Indicate by check mark whether the registrant is a large accelerated filer, an accelerated filer, a non-accelerated filer, a smaller reporting company or an emerging growth company. See the definitions of “large accelerated filer,” “accelerated filer,” “smaller reporting company” and “emerging growth company” in Rule 12b-2 of the Exchange Act.
Large accelerated filerAccelerated filerNon-accelerated filerSmaller reporting companyEmerging growth company
If an emerging growth company, indicate by check mark if the registrant has elected not to use the extended transition period for complying with any new or revised financial accounting standards provided pursuant to Section 13(a) of the Exchange Act. ☐
Indicate by check mark whether the registrant is a shell company (as defined in Rule 12b-2 of the Exchange Act). Yes ☐ No ☒
As of July 30, 2021, the registrant had 195,558,910 shares of common stock, $0.0001 par value per share, outstanding.






VELODYNE LIDAR, INC. AND SUBSIDIARIES

Table of Contents

Page
Item 3.
Item 4.
PART II. Other Information
Item 3.
Default Upon Senior Securities
Item 4.
Item 5.
Item 6.
Signatures

1


CAUTIONARY NOTE REGARDING FORWARD-LOOKING STATEMENTS

This Quarterly Report on Form 10-Q contains forward-looking statements within the meaning of the federal securities laws and particularly in Item 2: “Management’s Discussion and Analysis of Financial Condition and Results of Operations” of this Quarterly Report on Form 10-Q. These statements are based on the expectations and beliefs of management of Velodyne Lidar, Inc. (Velodyne) in light of historical results and trends, current conditions and potential future developments, and are subject to a number of factors and uncertainties that could cause actual results to differ materially from forward-looking statements. These forward-looking statements include statements about the future performance and opportunities of Velodyne; statements of the plans, strategies and objectives of management for future operations of Velodyne; and statements regarding future market opportunities, economic conditions or performance. Forward-looking statements may contain words such as “will be,” “will,” “expect,” “anticipate,” “continue,” “project,” “believe,” “plan,” “could,” “estimate,” “forecast,” “guidance,” “intend,” “may,” “possible,” “potential,” “predict,” “pursue,” “should,” “target,” “likely” or similar expressions, and include the assumptions that underlie such statements.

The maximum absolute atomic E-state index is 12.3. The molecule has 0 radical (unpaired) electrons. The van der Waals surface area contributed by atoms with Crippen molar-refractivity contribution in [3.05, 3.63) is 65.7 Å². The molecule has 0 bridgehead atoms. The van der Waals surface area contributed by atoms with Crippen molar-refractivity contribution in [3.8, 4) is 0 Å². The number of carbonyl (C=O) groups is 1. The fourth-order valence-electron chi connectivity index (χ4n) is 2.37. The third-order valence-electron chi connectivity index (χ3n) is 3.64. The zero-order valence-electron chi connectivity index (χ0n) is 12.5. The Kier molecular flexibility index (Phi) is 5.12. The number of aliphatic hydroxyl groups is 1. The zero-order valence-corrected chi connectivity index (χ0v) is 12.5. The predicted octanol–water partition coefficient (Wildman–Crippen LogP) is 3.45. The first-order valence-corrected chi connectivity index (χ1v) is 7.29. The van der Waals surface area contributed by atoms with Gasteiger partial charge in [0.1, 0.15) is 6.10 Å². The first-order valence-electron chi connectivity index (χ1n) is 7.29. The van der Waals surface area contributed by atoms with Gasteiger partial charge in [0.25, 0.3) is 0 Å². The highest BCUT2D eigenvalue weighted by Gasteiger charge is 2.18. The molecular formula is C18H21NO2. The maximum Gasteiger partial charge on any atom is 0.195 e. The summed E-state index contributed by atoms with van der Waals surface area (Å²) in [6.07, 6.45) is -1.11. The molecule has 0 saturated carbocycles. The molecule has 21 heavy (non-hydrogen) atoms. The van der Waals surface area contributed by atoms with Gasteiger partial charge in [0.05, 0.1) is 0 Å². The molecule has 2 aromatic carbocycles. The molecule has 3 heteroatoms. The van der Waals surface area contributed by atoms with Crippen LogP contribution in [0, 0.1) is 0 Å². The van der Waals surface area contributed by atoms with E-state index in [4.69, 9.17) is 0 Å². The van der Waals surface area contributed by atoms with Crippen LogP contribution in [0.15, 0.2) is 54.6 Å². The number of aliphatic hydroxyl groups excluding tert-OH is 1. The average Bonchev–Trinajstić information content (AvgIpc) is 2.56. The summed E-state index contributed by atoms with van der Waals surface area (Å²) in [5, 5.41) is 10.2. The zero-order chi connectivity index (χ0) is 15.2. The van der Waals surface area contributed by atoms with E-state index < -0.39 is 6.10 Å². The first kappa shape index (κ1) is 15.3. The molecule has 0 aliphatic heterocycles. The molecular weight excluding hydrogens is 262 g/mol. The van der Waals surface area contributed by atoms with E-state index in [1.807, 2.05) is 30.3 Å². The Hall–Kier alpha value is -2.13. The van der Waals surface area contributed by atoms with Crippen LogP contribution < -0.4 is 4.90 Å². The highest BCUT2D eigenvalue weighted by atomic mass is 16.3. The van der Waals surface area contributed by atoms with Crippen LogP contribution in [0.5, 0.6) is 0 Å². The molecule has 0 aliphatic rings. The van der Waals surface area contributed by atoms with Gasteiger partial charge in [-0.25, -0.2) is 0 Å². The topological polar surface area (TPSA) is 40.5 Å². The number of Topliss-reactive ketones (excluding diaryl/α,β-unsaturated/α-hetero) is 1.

The following factors, among others, could cause actual results to differ materially from forward-looking statements:

Velodyne’s future performance, including Velodyne’s revenue, costs of revenue, gross profit or gross margin, and operating expenses;
the sufficiency of Velodyne’s cash and cash equivalents to meet its operating requirements;
Velodyne’s ability to sell its products to new customers;
the success of Velodyne’s customers in developing and commercializing products using Velodyne’s solutions, and the market acceptance of those products;
the amount and timing of future sales;
Velodyne’s future market share;
competition from existing or future businesses and technologies;
the impact of the COVID-19 pandemic on Velodyne’s business and the business of its customers;
the market for and adoption of lidar and related technology;
Velodyne’s ability to effectively manage its growth and future expenses;
Velodyne’s ability to compete in a market that is rapidly evolving and subject to technological developments;
Velodyne’s ability to maintain, protect, and enhance its intellectual property;
Velodyne’s ability to comply with modified or new laws and regulations applying to its business;
the attraction and retention of qualified employees and key personnel;
Velodyne’s ability to introduce new products that meet its customers’ requirements and to continue successfully transitioning the manufacturing of its products to third-party manufacturers;
Velodyne’s anticipated investments in and results from sales and marketing and research and development; and
the increased expenses associated with Velodyne being a public company.
The foregoing review of important factors should not be construed as exhaustive and should be read in conjunction with the other risk factors herein discussed under Item 1A: “Risk Factors.” Forward-looking statements reflect current views about Velodyne’s plans, strategies and prospects, which are based on information available as of the date of this Quarterly Report on Form 10-Q. Except to the extent required by applicable law, Velodyne undertakes no obligation (and expressly disclaims any such obligation) to update or revise any forward-looking statements whether as a result of new information, future events or otherwise.

Forward-looking statements are subject to risks and uncertainties, many of which are outside our control, which could cause actual results to differ materially from these statements. Therefore, you should not place undue reliance on those statements, which speak only as of the date of this Quarterly Report on Form 10-Q.
.

2



PART I. Financial Information

Item 1. Consolidated Financial Statements

VELODYNE LIDAR, INC. AND SUBSIDIARIES

CONDENSED CONSOLIDATED BALANCE SHEETS